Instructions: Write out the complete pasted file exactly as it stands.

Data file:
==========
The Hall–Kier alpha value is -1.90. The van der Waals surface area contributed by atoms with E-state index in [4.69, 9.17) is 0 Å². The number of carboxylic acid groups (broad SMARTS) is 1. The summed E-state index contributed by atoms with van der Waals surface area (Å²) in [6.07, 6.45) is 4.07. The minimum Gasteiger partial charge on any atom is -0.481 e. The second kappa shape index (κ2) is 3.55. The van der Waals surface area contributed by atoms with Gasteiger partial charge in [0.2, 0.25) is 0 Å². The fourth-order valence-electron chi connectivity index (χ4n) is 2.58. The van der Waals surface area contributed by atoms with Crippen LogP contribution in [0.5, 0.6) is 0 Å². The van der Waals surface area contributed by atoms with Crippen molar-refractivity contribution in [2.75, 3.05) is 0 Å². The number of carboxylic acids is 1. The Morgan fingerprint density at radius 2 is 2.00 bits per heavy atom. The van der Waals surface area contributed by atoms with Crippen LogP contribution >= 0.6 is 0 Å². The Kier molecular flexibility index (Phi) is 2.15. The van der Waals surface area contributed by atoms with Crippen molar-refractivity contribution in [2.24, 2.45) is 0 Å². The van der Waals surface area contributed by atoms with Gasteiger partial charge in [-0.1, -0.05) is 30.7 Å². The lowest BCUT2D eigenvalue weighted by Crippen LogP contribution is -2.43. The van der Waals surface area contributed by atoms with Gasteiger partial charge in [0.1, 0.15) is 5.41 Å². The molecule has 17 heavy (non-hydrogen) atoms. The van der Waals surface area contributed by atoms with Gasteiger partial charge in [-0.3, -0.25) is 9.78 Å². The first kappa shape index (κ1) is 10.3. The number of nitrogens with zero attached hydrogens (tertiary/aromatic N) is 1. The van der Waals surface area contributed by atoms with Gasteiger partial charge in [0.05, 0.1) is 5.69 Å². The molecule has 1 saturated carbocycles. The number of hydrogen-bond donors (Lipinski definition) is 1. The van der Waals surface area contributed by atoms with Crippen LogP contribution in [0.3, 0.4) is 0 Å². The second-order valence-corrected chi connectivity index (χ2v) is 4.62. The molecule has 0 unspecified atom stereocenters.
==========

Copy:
The Hall–Kier alpha value is -1.90. The van der Waals surface area contributed by atoms with E-state index in [4.69, 9.17) is 0 Å². The number of carboxylic acid groups (broad SMARTS) is 1. The summed E-state index contributed by atoms with van der Waals surface area (Å²) in [6.07, 6.45) is 4.07. The minimum Gasteiger partial charge on any atom is -0.481 e. The second kappa shape index (κ2) is 3.55. The van der Waals surface area contributed by atoms with Gasteiger partial charge in [0.2, 0.25) is 0 Å². The fourth-order valence-electron chi connectivity index (χ4n) is 2.58. The van der Waals surface area contributed by atoms with Crippen LogP contribution in [0.5, 0.6) is 0 Å². The van der Waals surface area contributed by atoms with Crippen molar-refractivity contribution in [2.75, 3.05) is 0 Å². The number of carboxylic acids is 1. The Morgan fingerprint density at radius 2 is 2.00 bits per heavy atom. The van der Waals surface area contributed by atoms with Crippen LogP contribution >= 0.6 is 0 Å². The Kier molecular flexibility index (Phi) is 2.15. The van der Waals surface area contributed by atoms with Crippen molar-refractivity contribution in [2.24, 2.45) is 0 Å². The van der Waals surface area contributed by atoms with Gasteiger partial charge in [-0.1, -0.05) is 30.7 Å². The lowest BCUT2D eigenvalue weighted by Crippen LogP contribution is -2.43. The van der Waals surface area contributed by atoms with Gasteiger partial charge in [0.1, 0.15) is 5.41 Å². The molecule has 17 heavy (non-hydrogen) atoms. The van der Waals surface area contributed by atoms with Gasteiger partial charge in [-0.3, -0.25) is 9.78 Å². The first kappa shape index (κ1) is 10.3. The number of nitrogens with zero attached hydrogens (tertiary/aromatic N) is 1. The van der Waals surface area contributed by atoms with Gasteiger partial charge in [0.05, 0.1) is 5.69 Å². The molecule has 1 saturated carbocycles. The number of hydrogen-bond donors (Lipinski definition) is 1. The van der Waals surface area contributed by atoms with Crippen LogP contribution in [0.3, 0.4) is 0 Å². The second-order valence-corrected chi connectivity index (χ2v) is 4.62. The molecule has 0 unspecified atom stereocenters.